IO Tree’s technology is being tested on farms in Lebanon and the Netherlands. There are two prototype machines — one for indoor use and another for outdoor. The machines can be placed in an orchard, field or greenhouse.

“We need to ensure that the prototype functions in all conditions. Outdoors, there is sun, dust, rain and other weather factors that could disrupt its operation,” said El Turky, who still works up to 10 hours a week as a lecturer at Lebanon’s Notre Dame University.

Using machine learning and artificial intelligence, the machine’s sensors monitor indicators such as temperature and moisture, as well as studying plant stress.

The system can detect and identify pests, providing data on the likely scale of an imminent pest invasion and the best action the farmer should take to combat it. Information is conveyed to the farmer via IO Tree’s app.

“If you’re using pesticides, our app will tell you the best pesticide to use to tackle that problem, the quantity you need and when to spray.”

IO Tree’s sensors use machine learning to measure plant stress. (Supplied photo)

EL Turky said her technology had shown over 90 percent accuracy in identifying medflies.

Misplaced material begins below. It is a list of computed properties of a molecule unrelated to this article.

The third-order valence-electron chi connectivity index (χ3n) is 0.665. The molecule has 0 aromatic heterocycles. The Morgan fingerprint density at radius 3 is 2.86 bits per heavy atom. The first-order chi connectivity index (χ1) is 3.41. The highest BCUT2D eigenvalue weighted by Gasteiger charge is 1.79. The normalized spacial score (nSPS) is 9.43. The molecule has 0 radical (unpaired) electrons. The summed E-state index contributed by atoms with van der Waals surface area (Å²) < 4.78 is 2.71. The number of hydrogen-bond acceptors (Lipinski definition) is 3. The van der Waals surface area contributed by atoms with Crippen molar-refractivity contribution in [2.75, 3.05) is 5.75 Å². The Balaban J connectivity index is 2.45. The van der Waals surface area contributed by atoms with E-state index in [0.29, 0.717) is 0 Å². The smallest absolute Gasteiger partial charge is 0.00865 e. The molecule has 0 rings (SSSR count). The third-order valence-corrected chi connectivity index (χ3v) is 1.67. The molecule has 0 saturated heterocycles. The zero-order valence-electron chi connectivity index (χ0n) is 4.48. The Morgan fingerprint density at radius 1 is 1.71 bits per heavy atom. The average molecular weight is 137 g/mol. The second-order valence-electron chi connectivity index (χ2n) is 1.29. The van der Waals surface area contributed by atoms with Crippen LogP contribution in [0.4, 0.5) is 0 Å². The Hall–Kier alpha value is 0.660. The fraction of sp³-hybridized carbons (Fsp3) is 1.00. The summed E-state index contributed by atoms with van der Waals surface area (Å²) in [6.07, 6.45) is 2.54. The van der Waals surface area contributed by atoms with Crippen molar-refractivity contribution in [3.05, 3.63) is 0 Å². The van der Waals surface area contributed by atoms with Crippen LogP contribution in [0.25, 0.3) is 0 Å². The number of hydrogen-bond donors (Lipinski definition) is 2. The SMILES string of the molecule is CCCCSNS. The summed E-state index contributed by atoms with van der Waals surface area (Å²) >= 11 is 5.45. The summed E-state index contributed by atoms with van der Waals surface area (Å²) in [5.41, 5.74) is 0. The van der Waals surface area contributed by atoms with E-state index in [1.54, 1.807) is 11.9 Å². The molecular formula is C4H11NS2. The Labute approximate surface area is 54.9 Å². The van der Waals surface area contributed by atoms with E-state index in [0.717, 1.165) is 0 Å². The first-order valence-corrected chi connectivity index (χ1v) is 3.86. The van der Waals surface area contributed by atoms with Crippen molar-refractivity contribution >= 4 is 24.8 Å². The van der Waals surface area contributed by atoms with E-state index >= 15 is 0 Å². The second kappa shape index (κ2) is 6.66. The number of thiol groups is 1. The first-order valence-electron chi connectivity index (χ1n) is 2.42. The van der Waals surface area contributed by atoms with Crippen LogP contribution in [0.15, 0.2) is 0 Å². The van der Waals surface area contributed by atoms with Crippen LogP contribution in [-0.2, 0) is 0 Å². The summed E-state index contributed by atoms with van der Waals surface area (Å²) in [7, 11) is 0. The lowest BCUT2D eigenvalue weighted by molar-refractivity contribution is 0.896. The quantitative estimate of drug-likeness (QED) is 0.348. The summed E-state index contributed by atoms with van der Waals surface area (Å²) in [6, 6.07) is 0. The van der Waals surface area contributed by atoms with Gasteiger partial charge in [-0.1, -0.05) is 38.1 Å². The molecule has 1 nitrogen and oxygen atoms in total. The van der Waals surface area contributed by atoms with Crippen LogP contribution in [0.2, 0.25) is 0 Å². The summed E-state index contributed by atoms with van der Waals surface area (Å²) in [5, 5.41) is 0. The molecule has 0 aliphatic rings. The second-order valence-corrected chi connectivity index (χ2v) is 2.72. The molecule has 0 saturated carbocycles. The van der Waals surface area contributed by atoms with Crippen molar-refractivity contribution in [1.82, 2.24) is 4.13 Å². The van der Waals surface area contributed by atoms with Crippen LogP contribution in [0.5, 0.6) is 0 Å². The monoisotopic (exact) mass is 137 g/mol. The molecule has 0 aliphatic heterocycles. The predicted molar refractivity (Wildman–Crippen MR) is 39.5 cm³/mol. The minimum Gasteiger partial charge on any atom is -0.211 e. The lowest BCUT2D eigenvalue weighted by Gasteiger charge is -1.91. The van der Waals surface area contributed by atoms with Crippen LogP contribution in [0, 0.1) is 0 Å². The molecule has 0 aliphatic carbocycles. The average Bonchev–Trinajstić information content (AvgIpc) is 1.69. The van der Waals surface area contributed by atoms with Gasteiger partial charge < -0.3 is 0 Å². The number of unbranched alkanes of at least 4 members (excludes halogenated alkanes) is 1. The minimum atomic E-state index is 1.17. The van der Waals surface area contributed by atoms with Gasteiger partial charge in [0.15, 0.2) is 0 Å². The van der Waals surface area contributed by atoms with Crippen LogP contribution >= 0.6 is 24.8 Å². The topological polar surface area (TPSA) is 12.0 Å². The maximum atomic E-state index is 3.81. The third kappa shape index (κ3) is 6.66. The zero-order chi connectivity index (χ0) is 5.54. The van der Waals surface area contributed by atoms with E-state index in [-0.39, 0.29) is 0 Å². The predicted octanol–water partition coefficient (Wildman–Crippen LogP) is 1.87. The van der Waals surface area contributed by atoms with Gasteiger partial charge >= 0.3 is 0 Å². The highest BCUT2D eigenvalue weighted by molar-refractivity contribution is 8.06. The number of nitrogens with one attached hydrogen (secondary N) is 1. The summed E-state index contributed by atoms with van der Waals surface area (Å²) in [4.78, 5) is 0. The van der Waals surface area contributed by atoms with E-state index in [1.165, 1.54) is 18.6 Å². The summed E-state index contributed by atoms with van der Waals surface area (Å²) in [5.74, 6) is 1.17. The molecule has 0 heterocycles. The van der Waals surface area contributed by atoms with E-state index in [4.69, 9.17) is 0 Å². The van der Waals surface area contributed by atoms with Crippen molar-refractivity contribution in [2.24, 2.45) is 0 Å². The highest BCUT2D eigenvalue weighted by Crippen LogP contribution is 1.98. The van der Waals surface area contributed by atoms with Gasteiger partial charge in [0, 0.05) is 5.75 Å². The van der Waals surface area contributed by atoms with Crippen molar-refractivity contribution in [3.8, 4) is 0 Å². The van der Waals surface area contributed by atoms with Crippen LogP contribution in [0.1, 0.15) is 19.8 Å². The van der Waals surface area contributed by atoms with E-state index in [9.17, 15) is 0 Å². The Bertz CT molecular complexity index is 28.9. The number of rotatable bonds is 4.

“Machine learning means that every day the system becomes more accurate,” she said.

“We’re also working on identifying other pests, but medfly is our main target. Once medflies arrive at a farm, they will eat everything.”

IO Tree will enable farmers to use fewer pesticides, reducing environmental damage, while produce will be in better condition and can command a higher sales price.

“By using fewer pesticides, farmers will be better able to preserve biodiversity: Spraying kills a lot more insects than just pests,” she said. IO Tree has initially targeted all types of fruit trees, plus tomatoes and cucumbers, and the product will be launched commercially in September.

“We’re aiming at farmers directly,” said El Turky.

IO Tree’s services will be sold via subscription. After a farmer signs up for one year initially, the company will install its machines at the farm. The number of machines required per acre depends on crop type, crop yield, land topography and other factors.

The company’s initial target market is the Middle East, North Africa and Turkey, though it also plans to expand to Europe and eventually worldwide.

The product’s potential has helped IO Tree win a string of startup competitions. It was selected to represent Lebanon GSVC 2019 (Global Social Venture Competition) at the University of California, Berkeley.

IO Tree also joined Lebanon’s Agrytech accelerator, which provided $44,000 in funding, and schooled the fledgling entrepreneurs in how to create and manage a startup.

 

• The Middle East Exchange is one of the Mohammed bin Rashid Al-Maktoum Global Initiatives that was launched to reflect the vision of the UAE prime minister and ruler of Dubai in the field of humanitarian and global development, to explore the possibility of changing the status of the Arab region. The initiative offers the press a series of articles on issues affecting Arab societies.